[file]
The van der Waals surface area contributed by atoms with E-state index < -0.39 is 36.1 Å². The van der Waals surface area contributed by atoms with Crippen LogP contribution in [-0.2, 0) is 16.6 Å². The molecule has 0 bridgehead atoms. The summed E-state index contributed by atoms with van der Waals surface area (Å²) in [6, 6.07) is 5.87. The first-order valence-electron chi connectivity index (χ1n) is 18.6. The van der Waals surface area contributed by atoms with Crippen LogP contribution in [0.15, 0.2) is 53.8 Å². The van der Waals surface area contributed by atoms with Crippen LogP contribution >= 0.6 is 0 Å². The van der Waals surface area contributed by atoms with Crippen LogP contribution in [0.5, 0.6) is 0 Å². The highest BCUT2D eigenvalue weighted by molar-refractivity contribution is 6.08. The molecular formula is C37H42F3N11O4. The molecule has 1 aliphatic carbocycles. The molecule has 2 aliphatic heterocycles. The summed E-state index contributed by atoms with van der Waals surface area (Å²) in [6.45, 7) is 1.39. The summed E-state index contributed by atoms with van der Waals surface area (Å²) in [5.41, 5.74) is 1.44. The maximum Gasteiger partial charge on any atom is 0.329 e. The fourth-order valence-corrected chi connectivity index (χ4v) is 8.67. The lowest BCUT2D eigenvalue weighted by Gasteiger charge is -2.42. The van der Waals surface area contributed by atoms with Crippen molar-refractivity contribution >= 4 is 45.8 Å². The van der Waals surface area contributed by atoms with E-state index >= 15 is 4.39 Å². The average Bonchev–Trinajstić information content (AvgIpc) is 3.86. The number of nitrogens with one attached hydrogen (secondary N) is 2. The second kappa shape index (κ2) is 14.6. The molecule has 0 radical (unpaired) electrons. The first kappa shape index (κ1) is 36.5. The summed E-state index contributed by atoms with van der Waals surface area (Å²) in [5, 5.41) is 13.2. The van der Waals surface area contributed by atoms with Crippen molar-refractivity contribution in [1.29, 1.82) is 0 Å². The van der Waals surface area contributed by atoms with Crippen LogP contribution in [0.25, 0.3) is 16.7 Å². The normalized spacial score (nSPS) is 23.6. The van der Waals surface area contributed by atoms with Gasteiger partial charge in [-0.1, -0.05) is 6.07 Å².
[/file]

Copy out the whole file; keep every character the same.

The van der Waals surface area contributed by atoms with E-state index < -0.39 is 36.1 Å². The van der Waals surface area contributed by atoms with Crippen LogP contribution in [-0.2, 0) is 16.6 Å². The molecule has 0 bridgehead atoms. The summed E-state index contributed by atoms with van der Waals surface area (Å²) in [6, 6.07) is 5.87. The first-order valence-electron chi connectivity index (χ1n) is 18.6. The van der Waals surface area contributed by atoms with Crippen LogP contribution in [0.15, 0.2) is 53.8 Å². The van der Waals surface area contributed by atoms with Crippen LogP contribution >= 0.6 is 0 Å². The van der Waals surface area contributed by atoms with Crippen LogP contribution in [0.5, 0.6) is 0 Å². The highest BCUT2D eigenvalue weighted by molar-refractivity contribution is 6.08. The molecular formula is C37H42F3N11O4. The molecule has 1 aliphatic carbocycles. The molecule has 2 aliphatic heterocycles. The summed E-state index contributed by atoms with van der Waals surface area (Å²) in [6.45, 7) is 1.39. The summed E-state index contributed by atoms with van der Waals surface area (Å²) in [5.41, 5.74) is 1.44. The maximum Gasteiger partial charge on any atom is 0.329 e. The fourth-order valence-corrected chi connectivity index (χ4v) is 8.67. The lowest BCUT2D eigenvalue weighted by Gasteiger charge is -2.42. The van der Waals surface area contributed by atoms with Crippen molar-refractivity contribution >= 4 is 45.8 Å². The van der Waals surface area contributed by atoms with E-state index >= 15 is 4.39 Å². The average Bonchev–Trinajstić information content (AvgIpc) is 3.86. The number of nitrogens with one attached hydrogen (secondary N) is 2. The second kappa shape index (κ2) is 14.6. The molecule has 0 radical (unpaired) electrons. The first kappa shape index (κ1) is 36.5. The summed E-state index contributed by atoms with van der Waals surface area (Å²) in [5, 5.41) is 13.2. The van der Waals surface area contributed by atoms with Crippen molar-refractivity contribution in [1.29, 1.82) is 0 Å². The van der Waals surface area contributed by atoms with Crippen LogP contribution in [0.25, 0.3) is 16.7 Å². The normalized spacial score (nSPS) is 23.6. The van der Waals surface area contributed by atoms with Gasteiger partial charge in [-0.1, -0.05) is 6.07 Å².